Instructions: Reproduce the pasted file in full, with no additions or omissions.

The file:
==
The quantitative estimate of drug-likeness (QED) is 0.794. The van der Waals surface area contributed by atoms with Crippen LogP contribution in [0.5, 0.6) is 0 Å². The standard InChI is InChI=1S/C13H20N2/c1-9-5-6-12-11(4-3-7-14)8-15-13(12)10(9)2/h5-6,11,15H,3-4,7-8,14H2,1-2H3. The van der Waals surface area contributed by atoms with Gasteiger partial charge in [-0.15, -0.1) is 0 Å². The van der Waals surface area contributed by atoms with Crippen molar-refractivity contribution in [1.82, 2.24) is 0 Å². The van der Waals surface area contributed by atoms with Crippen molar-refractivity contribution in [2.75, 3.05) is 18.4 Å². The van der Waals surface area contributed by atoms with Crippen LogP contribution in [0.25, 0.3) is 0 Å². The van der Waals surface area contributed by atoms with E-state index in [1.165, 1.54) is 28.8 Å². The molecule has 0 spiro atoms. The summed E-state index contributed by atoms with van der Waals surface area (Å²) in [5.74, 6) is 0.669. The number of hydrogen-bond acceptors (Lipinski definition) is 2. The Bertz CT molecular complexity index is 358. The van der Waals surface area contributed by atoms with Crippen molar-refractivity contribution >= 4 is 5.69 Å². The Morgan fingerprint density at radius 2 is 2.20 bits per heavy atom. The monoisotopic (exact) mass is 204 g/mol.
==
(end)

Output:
The quantitative estimate of drug-likeness (QED) is 0.794. The van der Waals surface area contributed by atoms with Crippen LogP contribution in [0.5, 0.6) is 0 Å². The standard InChI is InChI=1S/C13H20N2/c1-9-5-6-12-11(4-3-7-14)8-15-13(12)10(9)2/h5-6,11,15H,3-4,7-8,14H2,1-2H3. The van der Waals surface area contributed by atoms with Gasteiger partial charge in [-0.15, -0.1) is 0 Å². The van der Waals surface area contributed by atoms with Crippen molar-refractivity contribution in [1.82, 2.24) is 0 Å². The van der Waals surface area contributed by atoms with Crippen molar-refractivity contribution in [2.75, 3.05) is 18.4 Å². The van der Waals surface area contributed by atoms with Crippen LogP contribution in [0.25, 0.3) is 0 Å². The van der Waals surface area contributed by atoms with E-state index in [1.165, 1.54) is 28.8 Å². The molecule has 0 spiro atoms. The summed E-state index contributed by atoms with van der Waals surface area (Å²) in [5.74, 6) is 0.669. The number of hydrogen-bond acceptors (Lipinski definition) is 2. The Bertz CT molecular complexity index is 358. The van der Waals surface area contributed by atoms with Crippen molar-refractivity contribution >= 4 is 5.69 Å². The Morgan fingerprint density at radius 2 is 2.20 bits per heavy atom. The monoisotopic (exact) mass is 204 g/mol.